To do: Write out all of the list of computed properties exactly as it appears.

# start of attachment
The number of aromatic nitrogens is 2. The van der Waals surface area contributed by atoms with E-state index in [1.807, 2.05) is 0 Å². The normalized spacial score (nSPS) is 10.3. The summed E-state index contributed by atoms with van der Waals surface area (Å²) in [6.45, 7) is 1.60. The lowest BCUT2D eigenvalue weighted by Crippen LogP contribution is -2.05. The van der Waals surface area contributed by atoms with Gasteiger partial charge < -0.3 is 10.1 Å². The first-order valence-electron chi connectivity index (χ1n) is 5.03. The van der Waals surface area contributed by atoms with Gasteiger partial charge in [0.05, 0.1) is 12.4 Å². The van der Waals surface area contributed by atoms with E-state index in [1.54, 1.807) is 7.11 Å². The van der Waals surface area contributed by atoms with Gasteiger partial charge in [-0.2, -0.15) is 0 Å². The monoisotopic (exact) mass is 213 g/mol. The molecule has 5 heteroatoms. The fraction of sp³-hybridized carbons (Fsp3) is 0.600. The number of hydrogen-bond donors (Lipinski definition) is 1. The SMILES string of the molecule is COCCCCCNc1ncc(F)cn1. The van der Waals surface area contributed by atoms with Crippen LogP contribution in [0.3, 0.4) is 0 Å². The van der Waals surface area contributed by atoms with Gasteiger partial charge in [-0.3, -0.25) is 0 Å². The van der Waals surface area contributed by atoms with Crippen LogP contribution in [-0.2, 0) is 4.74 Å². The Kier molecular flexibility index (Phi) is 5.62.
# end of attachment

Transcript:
The number of aromatic nitrogens is 2. The van der Waals surface area contributed by atoms with E-state index in [1.807, 2.05) is 0 Å². The normalized spacial score (nSPS) is 10.3. The summed E-state index contributed by atoms with van der Waals surface area (Å²) in [6.45, 7) is 1.60. The lowest BCUT2D eigenvalue weighted by Crippen LogP contribution is -2.05. The van der Waals surface area contributed by atoms with Gasteiger partial charge < -0.3 is 10.1 Å². The first-order valence-electron chi connectivity index (χ1n) is 5.03. The van der Waals surface area contributed by atoms with Gasteiger partial charge in [0.05, 0.1) is 12.4 Å². The van der Waals surface area contributed by atoms with E-state index in [1.54, 1.807) is 7.11 Å². The van der Waals surface area contributed by atoms with Gasteiger partial charge in [-0.2, -0.15) is 0 Å². The monoisotopic (exact) mass is 213 g/mol. The molecule has 5 heteroatoms. The fraction of sp³-hybridized carbons (Fsp3) is 0.600. The number of hydrogen-bond donors (Lipinski definition) is 1. The SMILES string of the molecule is COCCCCCNc1ncc(F)cn1. The van der Waals surface area contributed by atoms with Crippen LogP contribution in [0.3, 0.4) is 0 Å². The van der Waals surface area contributed by atoms with Gasteiger partial charge in [-0.3, -0.25) is 0 Å². The van der Waals surface area contributed by atoms with Crippen LogP contribution in [-0.2, 0) is 4.74 Å². The Kier molecular flexibility index (Phi) is 5.62.